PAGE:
― attempt to look intentionally nerdy, awkward or (thomp), Wednesday, 2 January 2013 21:18 (4 months ago) Permalink
"I posed the question on I Love Music, the hyper-intelligent discussion board"
hey how about instead you eat my ass you clueless cum bubble
― simon trife (simon_tr), Thursday, September 26, 2002 12:31 AM (10 years ago) Bookmark Flag Post Permalink
― finally rich, fun-packed, fulfilling (Whiney G. Weingarten), Wednesday, 2 January 2013 21:23 (4 months ago) Permalink
The library has this book, but I've never gotten around to reading it.
― this will surprise many (Nicole), Wednesday, 2 January 2013 21:29 (4 months ago) Permalink
feeling nostalgic for the time when i read this book.
― tylerw, Wednesday, 2 January 2013 21:31 (4 months ago) Permalink
yeah, this book is really dumb. As usual he is good at writing condensed histories of bands, scenes or whatever but his theorizing wavers between being utter bullshit or else so totally OTM that it amounts to stating the bleeding obvious.
― everything, Wednesday, 2 January 2013 21:38 (4 months ago) Permalink
well tbf after twenty pages i decided to sleep instead but
i. the preface's eliza-carthy-vs-joanna-newsom opposition is problematic -- claiming that carthy feels free to make the kind of record she does because she relates to folk as a living tradition whilst 'freak folk' only works on the basis of record collecting is ... problematic? i mean, yes, i like newsom and don't care for carthy but i don't think reynolds genuinely gives a shit about either, and if he did he'd have realised this makes a bad example.
'it's in her blood' is an icky argument for carthy -- like, any agency she might possess is just thrown out already. meanwhile to claim that yr average freak folk band consists of listening to records from the 70s and tries to Do That is ... silly, i know devendra banhart sings like a young marc bolan but the musical DNA of the thing as the whole is far more to do with the living tradition of jam bands obv --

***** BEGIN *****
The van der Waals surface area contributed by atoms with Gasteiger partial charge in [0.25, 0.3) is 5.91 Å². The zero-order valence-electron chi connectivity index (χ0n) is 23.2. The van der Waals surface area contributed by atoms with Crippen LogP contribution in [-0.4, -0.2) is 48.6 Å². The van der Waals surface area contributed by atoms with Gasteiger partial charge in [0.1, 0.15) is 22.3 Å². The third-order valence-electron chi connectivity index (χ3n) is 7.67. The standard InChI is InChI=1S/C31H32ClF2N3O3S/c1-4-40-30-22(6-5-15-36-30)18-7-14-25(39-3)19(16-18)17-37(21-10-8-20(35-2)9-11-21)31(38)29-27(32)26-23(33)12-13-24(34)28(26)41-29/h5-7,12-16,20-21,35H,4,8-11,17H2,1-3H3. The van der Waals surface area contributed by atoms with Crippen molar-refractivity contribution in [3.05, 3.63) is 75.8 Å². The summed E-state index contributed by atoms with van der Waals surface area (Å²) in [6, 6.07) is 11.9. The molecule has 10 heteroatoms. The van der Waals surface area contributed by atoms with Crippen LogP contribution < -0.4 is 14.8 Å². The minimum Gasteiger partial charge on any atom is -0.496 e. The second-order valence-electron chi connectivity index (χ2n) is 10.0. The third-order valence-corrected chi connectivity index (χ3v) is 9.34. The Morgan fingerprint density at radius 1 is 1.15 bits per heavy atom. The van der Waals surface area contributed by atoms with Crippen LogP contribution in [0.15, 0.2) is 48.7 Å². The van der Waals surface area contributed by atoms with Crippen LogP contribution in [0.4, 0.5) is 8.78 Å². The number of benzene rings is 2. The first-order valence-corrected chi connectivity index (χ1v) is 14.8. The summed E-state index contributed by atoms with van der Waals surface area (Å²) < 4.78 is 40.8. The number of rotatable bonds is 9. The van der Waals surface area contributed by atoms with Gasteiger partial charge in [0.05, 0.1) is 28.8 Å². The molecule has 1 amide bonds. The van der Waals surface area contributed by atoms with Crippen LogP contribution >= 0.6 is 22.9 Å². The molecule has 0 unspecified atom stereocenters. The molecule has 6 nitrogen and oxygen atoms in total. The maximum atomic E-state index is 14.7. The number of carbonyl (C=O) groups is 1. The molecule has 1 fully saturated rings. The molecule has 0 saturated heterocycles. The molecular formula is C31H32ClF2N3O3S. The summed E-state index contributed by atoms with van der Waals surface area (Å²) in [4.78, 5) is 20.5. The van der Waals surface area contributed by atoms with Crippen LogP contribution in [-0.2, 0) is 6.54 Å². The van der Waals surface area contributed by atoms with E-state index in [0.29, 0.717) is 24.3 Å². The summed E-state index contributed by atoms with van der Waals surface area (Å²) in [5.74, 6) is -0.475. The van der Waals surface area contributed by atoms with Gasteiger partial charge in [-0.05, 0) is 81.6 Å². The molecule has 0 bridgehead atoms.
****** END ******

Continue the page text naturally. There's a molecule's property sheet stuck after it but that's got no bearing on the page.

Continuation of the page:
but then this is also to ignore the fact that 70s folk is itself already in a deeply complicated relationship with the past, is basically forced to invent its own past as it modernises
but then you don't even need to go there, just ... does simon reynolds go to a sunburned hand of the man gig or listen to 'have one on me' and think "yes nothing original is taking place here" because at this point i just totally cease to trust his ears
ii. and then having failed to define his case he sets out to investigate it by narrating in the first person some recent experiences of his own in museums and suchlike -- i know the anecdotal recourse to stuff that's already been on the blog or in the paper is nice for composing a book but i think recalling one's own recent experiences is a bad motor for a book proposing to investigate the notion that recall of one's own &/or the culture's recent experiences has become a (cough cough) cultural dominant
iii. there's, like, two index references to jameson, try harder
― attempt to look intentionally nerdy, awkward or (thomp), Wednesday, 2 January 2013 22:20 (4 months ago) Permalink
I thought it was entertaining. Was like reading a 500 page-long old Momus blog post or something (if you're into that kinda thing).
― mr.raffles, Thursday, 3 January 2013 03:08 (4 months ago) Permalink
I'm a hundred pages into it. The beginning is kinda rough, as most of his points are pretty obvious, especially if you've read his blogs or interviews. I'm hoping it will get better and more about specifik artists.
― Frederik B, Thursday, 3 January 2013 11:33 (4 months ago) Permalink
I think general consensus is it's a good read so long as you take the initial premise with a pinch of salt. Luckily most of this is in the beginning and final chapters, so it's easy to do.
― besides Sunny Real Estate (dog latin), Thursday, 3 January 2013 12:32 (4 months ago) Permalink
p. 26-31: reynolds points out that the 'i love the __s' documentaries are banal, with wholly cosmetic reference to derrida
― attempt to look intentionally nerdy, awkward or (thomp), Sunday, 20 January 2013 02:08 (4 months ago) Permalink
p32-3: barry hogan cited as an authority on the economics of rock music
― attempt to look intentionally nerdy, awkward or (thomp), Sunday, 20 January 2013 02:10 (4 months ago) Permalink